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L ECTURE 20 E UKARYOTIC G ENES AND G ENOMES II In the last lecture we considered the structure of genes in eukaryotic organisms and went on to figure out a way to identify S. cerevisiae genes that are transcriptionally regulated in response to a change in environment. The ability to regulate gene expression in response to environmental cues is a fundamental requirement for all living cells, both prokaryote and eukaryote. We considered how many genes each organism has, about 4,000 for E. coli , 6,000 for yeast and a little over 20,000 for mouse and humans. But only a subset of these genes is actually expressed at any one time in any particular cell. For multicellular organisms this becomes even more apparent…it is obvious that skin cells must be expressing a different set of genes than liver cells, although of course there must be a common set of genes that are expressed in both cell types; these are often called housekeeping genes. There are a number of ways that gene regulation in eukaryotes differs from gene regulation in prokaryotes. Eukaryotic genes are not organized into operons. Eukaryotic regulatory genes are not usually linked to the genes they regulate. Some of the regulatory proteins must ultimately be compartmentalized to the nucleus, even when signaling begins at the cell membrane or in the cytoplasm. Eukaryotic DNA is wrapped around nucleosomes Today we will consider how one can use genetics to begin to dissect the mechanisms by which gene transcription can be regulated. For this we will take the example of the yeast GAL genes in S. cerevisiae . GALACTOSE METABOLISM IN YEAST D-glucose-1-phosphate D-glucose-6-phosphate GLYCOLYSIS Reaction D-galactose D-galactose-1-phosphate UDP-D-galactose UDP-D-glucose Enzyme Gene GAL1 GAL7 GAL10 Galactokinase Galactose transferase Galactose epimerase UDP-glucose Phosphorylase Phosphoglucomutase GAL1 encoded GAL1, GAL7, GAL10 transcription all induced in the presence of glucose. How is this achieved.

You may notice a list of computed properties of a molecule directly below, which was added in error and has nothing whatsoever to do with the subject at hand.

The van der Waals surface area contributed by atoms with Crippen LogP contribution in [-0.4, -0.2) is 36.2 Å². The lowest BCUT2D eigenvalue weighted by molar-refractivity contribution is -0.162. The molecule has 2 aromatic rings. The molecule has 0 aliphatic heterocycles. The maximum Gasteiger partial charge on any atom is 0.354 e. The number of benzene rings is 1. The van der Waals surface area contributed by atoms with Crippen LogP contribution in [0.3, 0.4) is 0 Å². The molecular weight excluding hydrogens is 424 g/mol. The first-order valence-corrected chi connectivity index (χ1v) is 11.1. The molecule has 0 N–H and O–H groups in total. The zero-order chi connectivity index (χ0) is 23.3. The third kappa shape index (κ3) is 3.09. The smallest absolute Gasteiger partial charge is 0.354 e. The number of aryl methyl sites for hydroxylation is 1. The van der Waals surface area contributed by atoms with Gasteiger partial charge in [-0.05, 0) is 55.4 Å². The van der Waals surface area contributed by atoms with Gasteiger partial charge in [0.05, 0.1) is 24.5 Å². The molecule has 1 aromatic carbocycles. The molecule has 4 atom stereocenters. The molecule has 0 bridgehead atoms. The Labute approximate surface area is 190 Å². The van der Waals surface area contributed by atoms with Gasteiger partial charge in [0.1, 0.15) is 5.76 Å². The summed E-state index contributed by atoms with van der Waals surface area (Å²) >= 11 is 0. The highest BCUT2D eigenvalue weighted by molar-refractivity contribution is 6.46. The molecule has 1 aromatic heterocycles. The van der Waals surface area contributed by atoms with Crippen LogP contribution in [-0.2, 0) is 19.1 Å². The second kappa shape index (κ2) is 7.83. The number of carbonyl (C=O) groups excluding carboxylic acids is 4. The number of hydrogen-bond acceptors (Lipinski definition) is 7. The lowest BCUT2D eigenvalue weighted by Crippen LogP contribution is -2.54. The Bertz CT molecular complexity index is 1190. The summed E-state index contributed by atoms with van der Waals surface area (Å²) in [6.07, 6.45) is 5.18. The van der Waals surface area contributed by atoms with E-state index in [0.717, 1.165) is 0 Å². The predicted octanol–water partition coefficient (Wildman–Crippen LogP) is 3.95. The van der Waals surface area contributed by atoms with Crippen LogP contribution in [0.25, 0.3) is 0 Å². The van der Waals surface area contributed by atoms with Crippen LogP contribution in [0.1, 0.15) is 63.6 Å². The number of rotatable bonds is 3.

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Once a gene has been identified as being inducible under certain inducing conditions, in this case in the presence of galactose, we can begin to dissect the regulatory mechanism by isolating mutants; i.e., mutants that constitutively express the GAL genes even in the absence of galactose, and mutants that have lost the ability to induce the GAL genes in the presence of galactose. If we were studying galactose regulation today we would probably use a lacZ reporter system as we discussed in the last lecture. However, when the Gal regulatory system was fist genetically dissected, it was done by actually measuring the induction of Gal1
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